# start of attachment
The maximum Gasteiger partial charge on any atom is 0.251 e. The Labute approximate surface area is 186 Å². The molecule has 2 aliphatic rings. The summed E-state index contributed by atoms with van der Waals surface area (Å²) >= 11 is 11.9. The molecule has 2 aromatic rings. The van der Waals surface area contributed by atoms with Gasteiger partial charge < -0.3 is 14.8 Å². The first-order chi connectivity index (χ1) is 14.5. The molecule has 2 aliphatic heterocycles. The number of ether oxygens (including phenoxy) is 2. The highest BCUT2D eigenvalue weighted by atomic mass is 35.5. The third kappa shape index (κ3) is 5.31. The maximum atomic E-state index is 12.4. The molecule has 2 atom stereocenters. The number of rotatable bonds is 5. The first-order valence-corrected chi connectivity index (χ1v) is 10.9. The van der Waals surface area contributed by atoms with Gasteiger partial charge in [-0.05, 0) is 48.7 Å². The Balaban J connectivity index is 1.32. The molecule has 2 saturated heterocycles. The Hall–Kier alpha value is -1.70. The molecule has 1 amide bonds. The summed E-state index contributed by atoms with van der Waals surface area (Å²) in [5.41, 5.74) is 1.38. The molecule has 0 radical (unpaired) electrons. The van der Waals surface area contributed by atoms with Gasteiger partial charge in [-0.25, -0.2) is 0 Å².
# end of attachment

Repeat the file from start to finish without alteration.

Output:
The maximum Gasteiger partial charge on any atom is 0.251 e. The Labute approximate surface area is 186 Å². The molecule has 2 aliphatic rings. The summed E-state index contributed by atoms with van der Waals surface area (Å²) >= 11 is 11.9. The molecule has 2 aromatic rings. The van der Waals surface area contributed by atoms with Gasteiger partial charge < -0.3 is 14.8 Å². The first-order chi connectivity index (χ1) is 14.5. The molecule has 2 aliphatic heterocycles. The number of ether oxygens (including phenoxy) is 2. The highest BCUT2D eigenvalue weighted by atomic mass is 35.5. The third kappa shape index (κ3) is 5.31. The maximum atomic E-state index is 12.4. The molecule has 2 atom stereocenters. The number of rotatable bonds is 5. The first-order valence-corrected chi connectivity index (χ1v) is 10.9. The van der Waals surface area contributed by atoms with Gasteiger partial charge in [-0.05, 0) is 48.7 Å². The Balaban J connectivity index is 1.32. The molecule has 2 saturated heterocycles. The Hall–Kier alpha value is -1.70. The molecule has 1 amide bonds. The summed E-state index contributed by atoms with van der Waals surface area (Å²) in [5.41, 5.74) is 1.38. The molecule has 0 radical (unpaired) electrons. The van der Waals surface area contributed by atoms with Gasteiger partial charge in [-0.25, -0.2) is 0 Å².